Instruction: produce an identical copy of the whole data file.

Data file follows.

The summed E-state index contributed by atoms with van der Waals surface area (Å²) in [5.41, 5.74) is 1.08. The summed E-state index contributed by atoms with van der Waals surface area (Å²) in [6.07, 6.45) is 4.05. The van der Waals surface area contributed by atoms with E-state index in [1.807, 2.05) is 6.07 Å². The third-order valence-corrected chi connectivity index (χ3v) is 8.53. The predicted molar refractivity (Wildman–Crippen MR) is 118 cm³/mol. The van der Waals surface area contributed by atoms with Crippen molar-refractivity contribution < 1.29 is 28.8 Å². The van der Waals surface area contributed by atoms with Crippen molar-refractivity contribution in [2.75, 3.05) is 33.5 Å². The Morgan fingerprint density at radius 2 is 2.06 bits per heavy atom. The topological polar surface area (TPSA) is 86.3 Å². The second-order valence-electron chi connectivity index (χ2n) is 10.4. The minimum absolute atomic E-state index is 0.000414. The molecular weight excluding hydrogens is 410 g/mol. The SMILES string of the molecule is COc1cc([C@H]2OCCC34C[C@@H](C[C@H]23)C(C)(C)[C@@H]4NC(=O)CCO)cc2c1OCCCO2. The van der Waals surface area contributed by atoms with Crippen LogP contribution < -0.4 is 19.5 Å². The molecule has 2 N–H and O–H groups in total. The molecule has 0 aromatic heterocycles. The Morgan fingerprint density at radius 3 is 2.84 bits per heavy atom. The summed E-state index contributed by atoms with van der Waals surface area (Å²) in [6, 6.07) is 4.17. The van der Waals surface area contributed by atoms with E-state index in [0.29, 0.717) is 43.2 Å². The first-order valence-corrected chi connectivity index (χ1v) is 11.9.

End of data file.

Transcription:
The summed E-state index contributed by atoms with van der Waals surface area (Å²) in [5.41, 5.74) is 1.08. The summed E-state index contributed by atoms with van der Waals surface area (Å²) in [6.07, 6.45) is 4.05. The van der Waals surface area contributed by atoms with E-state index in [1.807, 2.05) is 6.07 Å². The third-order valence-corrected chi connectivity index (χ3v) is 8.53. The predicted molar refractivity (Wildman–Crippen MR) is 118 cm³/mol. The van der Waals surface area contributed by atoms with Crippen molar-refractivity contribution < 1.29 is 28.8 Å². The van der Waals surface area contributed by atoms with Crippen molar-refractivity contribution in [2.75, 3.05) is 33.5 Å². The Morgan fingerprint density at radius 2 is 2.06 bits per heavy atom. The topological polar surface area (TPSA) is 86.3 Å². The second-order valence-electron chi connectivity index (χ2n) is 10.4. The minimum absolute atomic E-state index is 0.000414. The molecular weight excluding hydrogens is 410 g/mol. The SMILES string of the molecule is COc1cc([C@H]2OCCC34C[C@@H](C[C@H]23)C(C)(C)[C@@H]4NC(=O)CCO)cc2c1OCCCO2. The van der Waals surface area contributed by atoms with Crippen LogP contribution < -0.4 is 19.5 Å². The molecule has 2 N–H and O–H groups in total. The molecule has 0 aromatic heterocycles. The Morgan fingerprint density at radius 3 is 2.84 bits per heavy atom. The summed E-state index contributed by atoms with van der Waals surface area (Å²) in [6, 6.07) is 4.17. The van der Waals surface area contributed by atoms with E-state index in [0.29, 0.717) is 43.2 Å². The first-order valence-corrected chi connectivity index (χ1v) is 11.9.